“Normally I would say it is fine, but seeing what NQs earn in our London office is an absolute joke. There are junior associates there I trained who earn better than me!” exclaimed an exasperated colleague.

“5PQE (earning less than £60K)  and seeing newly qualified solicitors starting on significantly more than this is beyond damaging to morale”, agreed another.

The same issues were evident at Squire Patton Boggs where a senior solicitor based in Leeds said they were “Very well paid for what we do compared to others in the region”, but the London weighting “does grate”. A 3PQE is on “between £3-£5k more p/a than an NQ”, said a colleague.

56th Slaughter and May: 54%

Those commenting on the pay at Slaughter and May were largely positive. “£158k for 4PQE is a lot of money by any metric”, said one. “We're clearly miles off from BigLaw, but we've broadly kept up with the Magic Circle, and I'm glad not to be working for an American M&A factory (even if the hours probably aren't wildly different during the crunch times)”.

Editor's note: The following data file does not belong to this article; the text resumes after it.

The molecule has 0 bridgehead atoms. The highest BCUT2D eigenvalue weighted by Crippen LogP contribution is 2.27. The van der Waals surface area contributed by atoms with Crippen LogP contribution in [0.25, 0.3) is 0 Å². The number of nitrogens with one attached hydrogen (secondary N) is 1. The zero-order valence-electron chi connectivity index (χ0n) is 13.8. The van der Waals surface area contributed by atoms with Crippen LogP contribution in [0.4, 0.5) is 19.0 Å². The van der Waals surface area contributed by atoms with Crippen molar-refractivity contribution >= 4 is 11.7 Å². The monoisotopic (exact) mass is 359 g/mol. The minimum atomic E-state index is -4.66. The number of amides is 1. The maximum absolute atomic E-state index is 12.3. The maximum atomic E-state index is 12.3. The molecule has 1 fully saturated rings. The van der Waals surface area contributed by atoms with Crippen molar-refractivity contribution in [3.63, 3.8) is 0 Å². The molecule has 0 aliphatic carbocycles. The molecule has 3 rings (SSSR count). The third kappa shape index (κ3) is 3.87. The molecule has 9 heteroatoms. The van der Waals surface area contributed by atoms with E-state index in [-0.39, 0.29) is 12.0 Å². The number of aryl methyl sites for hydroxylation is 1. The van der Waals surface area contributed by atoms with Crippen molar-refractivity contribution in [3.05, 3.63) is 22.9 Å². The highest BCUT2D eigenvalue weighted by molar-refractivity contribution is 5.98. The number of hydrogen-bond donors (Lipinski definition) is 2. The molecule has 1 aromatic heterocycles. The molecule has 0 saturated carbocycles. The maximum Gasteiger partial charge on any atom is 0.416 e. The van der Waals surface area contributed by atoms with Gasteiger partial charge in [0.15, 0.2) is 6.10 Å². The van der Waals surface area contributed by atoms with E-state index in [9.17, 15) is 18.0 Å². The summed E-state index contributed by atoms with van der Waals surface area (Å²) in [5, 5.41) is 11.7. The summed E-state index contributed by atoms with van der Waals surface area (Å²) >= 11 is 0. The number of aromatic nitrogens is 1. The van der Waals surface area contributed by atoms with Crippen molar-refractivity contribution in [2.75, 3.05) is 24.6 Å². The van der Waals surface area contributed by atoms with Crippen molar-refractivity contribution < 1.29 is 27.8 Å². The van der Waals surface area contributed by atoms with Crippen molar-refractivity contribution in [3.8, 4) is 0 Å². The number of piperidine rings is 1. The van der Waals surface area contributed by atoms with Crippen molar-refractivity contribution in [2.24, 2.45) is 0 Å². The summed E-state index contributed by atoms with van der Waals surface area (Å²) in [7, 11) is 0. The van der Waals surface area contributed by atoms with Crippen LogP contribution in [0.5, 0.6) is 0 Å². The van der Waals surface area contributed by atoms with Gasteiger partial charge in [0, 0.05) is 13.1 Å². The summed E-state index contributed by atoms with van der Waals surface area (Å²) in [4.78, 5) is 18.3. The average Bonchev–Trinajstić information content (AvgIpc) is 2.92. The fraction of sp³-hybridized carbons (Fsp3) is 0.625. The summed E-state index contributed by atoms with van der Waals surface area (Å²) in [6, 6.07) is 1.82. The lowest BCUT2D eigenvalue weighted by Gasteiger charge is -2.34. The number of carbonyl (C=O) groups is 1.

“Objectively no-one sensible can complain (though many do), but for a loaded firm to always be the last to increase pay takes away any feeling of being valued”, countered a junior solicitor at the Magic Circle firm.

57th Mishcon de Reya, Slater and Gordon, Womble Bond Dickinson: 53%

“Considering I can skip out at 1730-1800 most days and canteen food is decent and cheap, I suppose I should stop whining at £40k+...” said a Mishcon trainee. Older heads were less forgiving. “It’s not market rate for a 3PQE (£102k). For a firm that says it stays competitive against its silver circle rivals, I can tell you the salary certainly doesn’t.”

Womble Bond Dickinson’s recent NQ pay increases “are great news for the incoming lot but no use to us who have been there for a few years”. They’re “now only earning £2-3k more than the juniors” meaning that “Serious pay increases are needed across the board if they wish to keep their talent”.